Adding & Subtracting Negative Fractions

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  • 0:00 Working with Negative Numbers
  • 0:55 Adding Negative Fractions
  • 2:43 Subtracting a Negative…
  • 4:31 Lesson Summary
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Lesson Transcript
Instructor: Mia Primas

Mia has taught math and science and has a Master's Degree in Secondary Teaching.

Negative numbers often cause a bit of confusion for students. Combined with fractions, it can be a perfect storm of frustrating math problems! But have no fear. Follow the steps in this lesson and you will feel comfortable with negative fractions in no time. After the lesson, take a short quiz to show those negative fractions who's boss!

Working with Negative Numbers

So, you know how to add, you know how to subtract, you know what fractions are and how to add them. So, what's the next step? Well you may remember that not all numbers are positive numbers. If you think of a number line, the line of numbers goes out from zero in both directions. To the right, we have all the positive numbers, and to the left of zero, are all of our negative numbers. In between the whole numbers, there are even negative parts of numbers, which may be written as fractions.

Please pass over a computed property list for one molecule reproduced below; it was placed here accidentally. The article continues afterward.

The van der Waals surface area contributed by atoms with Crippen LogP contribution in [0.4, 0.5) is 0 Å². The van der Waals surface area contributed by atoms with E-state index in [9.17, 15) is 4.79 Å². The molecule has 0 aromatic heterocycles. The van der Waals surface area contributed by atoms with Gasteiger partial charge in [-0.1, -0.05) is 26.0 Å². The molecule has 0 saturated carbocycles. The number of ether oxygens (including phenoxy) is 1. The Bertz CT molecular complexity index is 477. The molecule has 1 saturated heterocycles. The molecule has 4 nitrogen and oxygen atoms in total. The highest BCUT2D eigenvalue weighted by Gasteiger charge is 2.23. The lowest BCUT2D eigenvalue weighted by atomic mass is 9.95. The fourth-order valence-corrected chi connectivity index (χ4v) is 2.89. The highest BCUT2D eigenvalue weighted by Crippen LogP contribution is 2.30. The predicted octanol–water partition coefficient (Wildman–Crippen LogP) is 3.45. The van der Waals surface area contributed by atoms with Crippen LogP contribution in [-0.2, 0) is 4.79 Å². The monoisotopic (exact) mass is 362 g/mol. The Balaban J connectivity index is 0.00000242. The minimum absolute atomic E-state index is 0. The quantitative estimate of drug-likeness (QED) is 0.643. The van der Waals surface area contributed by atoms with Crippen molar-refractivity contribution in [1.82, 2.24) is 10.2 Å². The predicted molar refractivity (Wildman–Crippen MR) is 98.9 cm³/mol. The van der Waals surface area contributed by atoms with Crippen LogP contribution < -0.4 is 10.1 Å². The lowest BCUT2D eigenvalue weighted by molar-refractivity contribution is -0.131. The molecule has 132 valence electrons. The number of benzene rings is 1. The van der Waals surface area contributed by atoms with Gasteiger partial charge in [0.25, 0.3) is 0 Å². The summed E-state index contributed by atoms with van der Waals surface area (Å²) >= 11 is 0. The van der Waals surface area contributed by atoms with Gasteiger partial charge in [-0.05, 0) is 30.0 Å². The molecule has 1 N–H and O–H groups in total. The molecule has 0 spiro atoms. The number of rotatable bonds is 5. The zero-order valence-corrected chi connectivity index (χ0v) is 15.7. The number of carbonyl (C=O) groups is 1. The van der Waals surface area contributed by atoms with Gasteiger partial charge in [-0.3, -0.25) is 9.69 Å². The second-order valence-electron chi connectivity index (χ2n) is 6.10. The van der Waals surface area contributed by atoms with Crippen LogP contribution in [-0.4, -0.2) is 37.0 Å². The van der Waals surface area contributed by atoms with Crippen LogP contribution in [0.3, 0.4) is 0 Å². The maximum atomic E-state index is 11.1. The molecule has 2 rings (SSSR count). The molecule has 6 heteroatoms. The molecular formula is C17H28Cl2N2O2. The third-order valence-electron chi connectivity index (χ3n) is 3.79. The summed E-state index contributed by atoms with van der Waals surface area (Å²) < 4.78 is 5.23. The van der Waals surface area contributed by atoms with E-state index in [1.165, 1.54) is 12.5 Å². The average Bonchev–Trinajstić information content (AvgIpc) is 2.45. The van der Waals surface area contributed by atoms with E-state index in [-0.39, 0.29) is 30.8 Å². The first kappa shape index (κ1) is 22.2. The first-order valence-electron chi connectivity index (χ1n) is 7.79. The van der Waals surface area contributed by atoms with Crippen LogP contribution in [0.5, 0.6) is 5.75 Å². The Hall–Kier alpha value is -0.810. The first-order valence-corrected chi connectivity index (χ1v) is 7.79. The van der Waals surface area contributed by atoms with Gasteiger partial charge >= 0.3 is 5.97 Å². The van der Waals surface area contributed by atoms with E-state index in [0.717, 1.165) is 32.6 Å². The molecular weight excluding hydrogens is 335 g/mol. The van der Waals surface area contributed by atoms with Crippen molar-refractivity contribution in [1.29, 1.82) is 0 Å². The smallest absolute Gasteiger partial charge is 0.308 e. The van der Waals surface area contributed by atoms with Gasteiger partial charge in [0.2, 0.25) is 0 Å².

In this lesson, we'll look at how to add and how to subtract negative fractions. When working with negative numbers, or numbers that are less than zero, it's often helpful to think of them in terms of money or time. Having negative values for money or time means that we owe that amount.

First let's look at an example that will show you how to subtract fractions as they apply to time.

Adding Negative Fractions

My son gets a behavior report every day from school. Based on how well he did in school, he gets rewarded with free time to play with his friends or to watch TV. If his report is poor, he owes me time by doing extra chores around the house.

Last week was an especially challenging week for him. On Monday, he had 3 negative comments from his teacher, so he owed me 30 minutes of chores. Tuesday was a little better, but he still owed 15 more minutes of chores. Mathematically, we would represent his total time owed as:

Total time owed in minutes
example 1a

We would add the total minutes and the result would be -45 minutes, meaning that he owes me a total of 45 minutes of chores. But this lesson is about fractions, so let's re-write our equation using hours as our units. Our equation now becomes:

Total time owed in fractions of an hour
example 1b

Notice that I placed the negative sign in the numerator. With negative fractions, the negative sign can be placed in the front of the fraction, in the numerator, or in the denominator. I find it most helpful to keep it in the numerator when doing calculations.

Let's continue with our calculation. It is important to remember that when adding or subtracting fractions, they must have a common denominator, which means that the number on the bottom of both of the fractions have to be the same. We can change the first fraction to -2/4 so that both fractions have a denominator of 4.

Fractions written with common denominators
example 1c

Next, we add the numerators and keep the denominator the same.

Example 1 completed
example 1d

Our total is -3/4 hours. So, for Monday and Tuesday, my son owed me 3/4 of an hour of chores. This is equal to the -45 minutes that we calculated earlier.

Now let's take a look at how to subtract negative fractions.

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